Louis Proyect lnp3 at SPAMpanix.com
Wed Apr 11 09:38:38 MDT 2001

Mark Jones:
>"The Welsh are given neither to gluttony nor to drunkenness. They
>spend little on food or clothes. Their sole interest in life consists
>of caring for their horses and keeping their weapons in good order,
>their sole preoccupation the defence of their fatherland and the
>seizing of booty."

From: http://www.columbia.edu/~lnp3/mydocs/indian/blackfoot.htm

The Blackfoot use of the horse and the gun showed that they were happy to
make use of more advanced transportation and weaponry when they became
available. Since bison hunting required a horse for the pursuit of the prey
and as a means to bring it back to camp, the horse became the most visible
sign of wealth in the Blackfoot tribes. The more horses a man owned, the
higher up on the social ladder he became. Horses were given as wedding
presents. Blackfoot "warfare" mostly consisted of raiding other tribes and
seizing their horses. Ewers observes that "the objective of the horse raid
was neither to kill enemies nor to take scalps but to capture horses." And,
"Like the WWII Commando raid, it was a stealthy operation in which the
little attacking group tried to take the enemy by complete surprise, to
strike quickly and quietly, in darkness or at dawn, achieve its limited
objective, and be off before the enemy learned of its loss."

Although the rifle was used in these attacks, the preferred weapon was the
bow and arrow. A flintlock was difficult to reload on a galloping horse.
The loading process was formidable. You had to dismount from the horse,
measure two fingers of gunpowder from a bison horn into the barrel, lift
the barrel to your mouth where the bullets were stored for convenience,
spit a bullet into the barrel, give the stock a couple of sharp blows to
settle the charge, lift the gun and then fire. The other advantage of a bow
and arrow was that it made no sounds and would not frighten game away.
Finally, when a group hunted the bison, it was impossible to determine
which animal had been shot by which hunter. An arrow could be marked
distinctively however and help to identify whose kill it was.

The correct relationship between the European colonizers and the Blackfoot
would have been to make such tools available and allow the Indians to
decide for themselves whether it was useful or not. This would mean, for
example, that if the 19th century Blackfoot decided to hunt with a
repeating rifle, it was their freedom to do so. By the same token, the
Innuit or Macah of today are entitled to use whatever weapons they feel
appropriate for seal or whale-hunting. This should not be dictated to them.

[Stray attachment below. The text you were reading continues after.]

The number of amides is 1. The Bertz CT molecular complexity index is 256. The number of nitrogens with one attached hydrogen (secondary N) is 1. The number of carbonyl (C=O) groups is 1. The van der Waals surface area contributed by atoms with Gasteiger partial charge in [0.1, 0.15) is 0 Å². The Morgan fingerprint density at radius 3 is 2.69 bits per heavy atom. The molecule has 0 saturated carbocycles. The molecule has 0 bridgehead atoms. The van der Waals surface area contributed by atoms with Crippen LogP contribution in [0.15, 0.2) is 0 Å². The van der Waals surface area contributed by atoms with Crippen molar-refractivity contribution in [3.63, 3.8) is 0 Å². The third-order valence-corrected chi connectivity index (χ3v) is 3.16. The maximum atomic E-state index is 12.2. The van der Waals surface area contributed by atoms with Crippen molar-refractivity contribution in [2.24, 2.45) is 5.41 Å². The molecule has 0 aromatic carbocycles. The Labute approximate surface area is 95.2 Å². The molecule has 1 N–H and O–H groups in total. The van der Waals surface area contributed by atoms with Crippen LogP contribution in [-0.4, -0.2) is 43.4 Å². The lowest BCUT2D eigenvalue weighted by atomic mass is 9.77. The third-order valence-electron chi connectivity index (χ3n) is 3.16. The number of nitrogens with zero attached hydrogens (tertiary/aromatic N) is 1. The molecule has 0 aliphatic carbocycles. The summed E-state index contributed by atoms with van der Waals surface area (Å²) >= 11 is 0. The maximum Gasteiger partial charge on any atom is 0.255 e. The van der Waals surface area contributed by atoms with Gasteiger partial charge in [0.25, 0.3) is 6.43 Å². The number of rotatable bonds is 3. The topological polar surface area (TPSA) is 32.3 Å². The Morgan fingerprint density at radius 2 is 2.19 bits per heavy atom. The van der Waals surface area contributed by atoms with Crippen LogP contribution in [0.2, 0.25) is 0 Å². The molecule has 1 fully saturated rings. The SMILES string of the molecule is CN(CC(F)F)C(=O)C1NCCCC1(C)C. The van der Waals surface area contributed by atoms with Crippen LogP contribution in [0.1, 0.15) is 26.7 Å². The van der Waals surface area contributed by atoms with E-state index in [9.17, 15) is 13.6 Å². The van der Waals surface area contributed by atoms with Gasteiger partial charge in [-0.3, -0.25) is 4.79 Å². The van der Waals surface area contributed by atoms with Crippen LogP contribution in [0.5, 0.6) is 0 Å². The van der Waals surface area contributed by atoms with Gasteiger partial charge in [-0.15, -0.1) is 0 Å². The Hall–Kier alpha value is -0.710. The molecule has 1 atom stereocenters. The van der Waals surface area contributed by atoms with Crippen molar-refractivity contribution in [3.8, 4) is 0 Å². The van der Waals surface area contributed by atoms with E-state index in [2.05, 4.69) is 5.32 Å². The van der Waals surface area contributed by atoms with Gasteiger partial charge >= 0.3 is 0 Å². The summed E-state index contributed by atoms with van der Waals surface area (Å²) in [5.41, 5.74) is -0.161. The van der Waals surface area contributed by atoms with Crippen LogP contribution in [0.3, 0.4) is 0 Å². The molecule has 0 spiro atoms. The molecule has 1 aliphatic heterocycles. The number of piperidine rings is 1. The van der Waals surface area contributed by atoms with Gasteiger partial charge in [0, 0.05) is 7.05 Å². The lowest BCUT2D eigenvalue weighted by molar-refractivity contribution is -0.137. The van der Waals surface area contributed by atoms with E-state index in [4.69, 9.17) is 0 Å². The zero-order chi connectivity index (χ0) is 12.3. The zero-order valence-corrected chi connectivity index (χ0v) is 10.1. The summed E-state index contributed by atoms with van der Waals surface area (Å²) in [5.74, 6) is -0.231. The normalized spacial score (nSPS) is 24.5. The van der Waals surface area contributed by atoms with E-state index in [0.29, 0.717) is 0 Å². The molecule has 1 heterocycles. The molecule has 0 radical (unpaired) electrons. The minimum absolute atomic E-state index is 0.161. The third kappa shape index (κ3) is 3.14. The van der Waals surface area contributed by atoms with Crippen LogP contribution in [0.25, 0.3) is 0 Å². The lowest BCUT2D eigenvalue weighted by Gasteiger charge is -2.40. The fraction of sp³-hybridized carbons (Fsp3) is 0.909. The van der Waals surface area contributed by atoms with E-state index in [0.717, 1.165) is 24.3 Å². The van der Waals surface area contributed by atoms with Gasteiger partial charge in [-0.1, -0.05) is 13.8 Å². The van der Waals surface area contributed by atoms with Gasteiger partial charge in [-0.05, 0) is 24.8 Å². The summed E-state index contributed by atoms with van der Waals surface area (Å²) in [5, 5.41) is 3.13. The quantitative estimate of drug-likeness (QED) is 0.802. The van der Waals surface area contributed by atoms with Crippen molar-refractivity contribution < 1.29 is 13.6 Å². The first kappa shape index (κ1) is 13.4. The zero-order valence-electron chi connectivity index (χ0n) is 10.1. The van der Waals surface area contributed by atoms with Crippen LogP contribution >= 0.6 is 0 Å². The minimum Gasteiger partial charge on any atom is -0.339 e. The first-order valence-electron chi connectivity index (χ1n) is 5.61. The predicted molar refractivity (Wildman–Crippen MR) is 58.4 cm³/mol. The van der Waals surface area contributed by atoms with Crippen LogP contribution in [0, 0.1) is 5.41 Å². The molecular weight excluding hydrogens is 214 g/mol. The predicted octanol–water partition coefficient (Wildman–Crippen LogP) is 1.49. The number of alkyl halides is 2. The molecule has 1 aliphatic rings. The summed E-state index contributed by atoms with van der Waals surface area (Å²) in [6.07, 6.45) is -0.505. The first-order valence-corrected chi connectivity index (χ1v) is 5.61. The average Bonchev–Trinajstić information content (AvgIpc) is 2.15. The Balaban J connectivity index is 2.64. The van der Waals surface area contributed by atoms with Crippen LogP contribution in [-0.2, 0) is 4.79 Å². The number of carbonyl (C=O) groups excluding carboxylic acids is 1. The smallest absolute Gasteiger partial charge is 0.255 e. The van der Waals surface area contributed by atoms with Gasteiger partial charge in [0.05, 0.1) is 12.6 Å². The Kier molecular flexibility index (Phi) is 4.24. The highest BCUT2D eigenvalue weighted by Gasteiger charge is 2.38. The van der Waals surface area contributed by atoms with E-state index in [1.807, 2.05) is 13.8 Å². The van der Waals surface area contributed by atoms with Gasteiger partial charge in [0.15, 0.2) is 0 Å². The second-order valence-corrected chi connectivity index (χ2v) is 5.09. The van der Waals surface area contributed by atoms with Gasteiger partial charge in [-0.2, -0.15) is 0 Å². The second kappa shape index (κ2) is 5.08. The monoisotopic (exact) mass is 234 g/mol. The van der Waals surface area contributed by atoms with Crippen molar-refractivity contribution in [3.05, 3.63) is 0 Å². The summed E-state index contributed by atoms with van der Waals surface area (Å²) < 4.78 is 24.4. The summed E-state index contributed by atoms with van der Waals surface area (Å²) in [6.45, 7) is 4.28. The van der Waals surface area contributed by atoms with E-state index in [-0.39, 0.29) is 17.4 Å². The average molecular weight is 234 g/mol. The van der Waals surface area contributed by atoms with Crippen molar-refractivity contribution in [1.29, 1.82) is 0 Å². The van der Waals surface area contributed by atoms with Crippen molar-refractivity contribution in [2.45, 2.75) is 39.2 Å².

It would be a mistake to view Blackfoot society as idyllic. There were
terrible hardships when the weather was severe and hunting was poor.
Starvation could ensue. Woman's work was hard also and much of the day was
spent in finishing rawhide, a highly valued but tough job. When the
colonizers decided that the Blackfoot would be better off as farmers or
ranchers, they found that no amount of logic could persuade the Indian.
Instead it took violence to change the Indian's mind. What explains the
devotion to hunting?

The best explanation is that all the goods of life could be procured in a
successful hunt. After a bison was transformed into food, shelter and
clothing, there was very little else that had to be done. Time could be
spent at leisure. This, of course, is the approach to life that is strictly
forbidden under capitalism, where work-and-spend is the order of the day.
The very best explanation of the ethos of the hunting societies is given by
Marshall Sahlins in the first chapter of "Stone Age Economics," titled "The
Original Affluent Society":

"The hunter, one is tempted to say, is 'uneconomic man.' At least as
concerns nonsubsistence goods, he is the reverse of that standard
caricature immortalized in any General Principles of Economics, page one.
His wants are scarce and his means (in relation) plentiful. Consequently he
is 'comparatively free of material pressures,' has 'no sense of
possession,' shows 'an undeveloped sense of property,' is 'completely
indifferent to any material pressures,' manifests a 'lack of interest' in
developing his technological equipment.

"In this relation of hunters to worldly goods there is a neat and important
point. From the internal perspective of the economy, it seems wrong to say
that wants are 'restricted,' desires 'restrained,' or even that the notion
of wealth is 'limited.' Such phrasings imply in advance an Economic Man and
a struggle of the hunter against his own worse nature, which is finally
then subdued by a cultural vow of poverty. The words imply the renunciation
of an acquisitiveness that in reality was never developed, a suppression of
desires that were never broached. Economic Man is a bourgeois
construction-as Marcel Mauss said, 'not behind us, but before, like the
moral man.' It is not that hunters and gatherers have curbed their
materialistic 'impulses'; they simply never made an institution of them.
'Moreover if it is a great blessing to be free from a great evil, our
[Montagnais] Savages are happy; for the two tyrants who provide hell and
torture for many of our Europeans, do not reign in their great forests,--I
mean ambition and avarice . . . as they are contented with a mere living,
not one of them gives himself to the Devil to acquire wealth.'

"We are inclined to think of hunters and gatherers as poor because they
don't have anything; perhaps better to think of them for that reason as
free. 'Their extremely limited material possessions relieve them of all
cares with regard to daily necessities and permit them to enjoy life.'"

Louis Proyect
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